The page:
E. coli lawsuits mount against camp resort
Two additional families are suing a Mississippi public swimming pool and splash pad where they claim their children contracted E. coli.
In August, the Mississippi State Department of Health announced that it was investigating E. coli infections found in connection with use of the pool and splash pad at the Jellystone Park Camp Resort-Yogi on the Lake in Pelahatchie near Jackson, Mississippi.
Health officials said those diagnosed with the infection likely visited the resort between July 30 and August 1, although some might have been exposed to the bacteria up to August 9, the day management closed the area.
At least one lawsuit had already been filed in connection with the outbreak.
In August, Brandon and Ruth Braud of Louisiana filed a complaint saying that their daughter, who visited the Pelahatchie Park from July 29 through August 2, developed a fever and began having diarrhea containing blood.
Now, families from Mississippi and Alabama have also filed complaints against resort for failure to keep its premises safe and warn park attendants of hidden dangers.
Amy and David Neeley, from Jackson, say that their son visited Jellystone Park from July 30 to August 1 and used the pool and splash pad while there.
Upon returning home, their son became sick and was taken to the Children’s Clinic in Flowood on August 5, where he was diagnosed with E. coli.
At press time, the child was still experiencing stomach cramps and fatigue.
According to documents filed in the Hinds County Circuit Court, the family claims that management failed to use appropriate systems for cleaning, operating, monitoring and inspecting the pools. Furthermore, they say that the management was not adequately trained on proper pool operation and maintenance and did not keep adequate documentation related to its maintenance.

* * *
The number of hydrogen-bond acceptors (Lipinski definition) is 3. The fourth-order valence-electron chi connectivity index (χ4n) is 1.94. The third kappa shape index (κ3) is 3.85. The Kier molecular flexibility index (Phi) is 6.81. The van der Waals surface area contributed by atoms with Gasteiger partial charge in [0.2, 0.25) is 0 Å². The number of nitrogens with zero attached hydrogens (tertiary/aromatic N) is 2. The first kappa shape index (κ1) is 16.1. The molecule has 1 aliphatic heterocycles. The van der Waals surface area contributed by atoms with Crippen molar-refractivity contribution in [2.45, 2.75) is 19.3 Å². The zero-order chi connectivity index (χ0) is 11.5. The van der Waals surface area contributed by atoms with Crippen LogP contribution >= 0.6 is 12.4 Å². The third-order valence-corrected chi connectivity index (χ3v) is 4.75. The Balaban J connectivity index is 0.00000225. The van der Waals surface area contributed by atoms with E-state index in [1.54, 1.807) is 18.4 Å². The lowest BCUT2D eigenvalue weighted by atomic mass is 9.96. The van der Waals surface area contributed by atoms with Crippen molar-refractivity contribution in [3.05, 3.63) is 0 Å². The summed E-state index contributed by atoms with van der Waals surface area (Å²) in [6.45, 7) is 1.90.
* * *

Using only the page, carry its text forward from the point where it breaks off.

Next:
E. coli infections can be serious, especially in children and the elderly, and symptoms include stomach cramps, diarrhea, vomiting, and fever. Infection symptoms usually develop within three to four days after exposure. Occasionally, more severe symptoms occur that can be life-threatening, such as the potentially life-threatening condition called hemolytic uremic syndrome, which often develops about a week after symptoms occur and are improving.
Outbreaks in recreational water such as pools, spas, and splash pads occur when the water becomes contaminated by an infected person though fecal contamination and then other swimmers swallow the water. Person-to-person transmission is also possible.
Pool professionals can tell pool users that they can protect themselves and their children from E. coli by following simple but effective guidelines: • Don’t swim or let children swim when sick with diarrhea.
• Don’t swallow the water.
•Take kids on bathroom breaks every hour.
• Check diapers and change them in a bathroom or diaper-changing area – not poolside – to keep germs away from the pool.
• Shower before you get in the water. Rinsing off in the shower for just one minute helps get rid of any germs that might be on your body.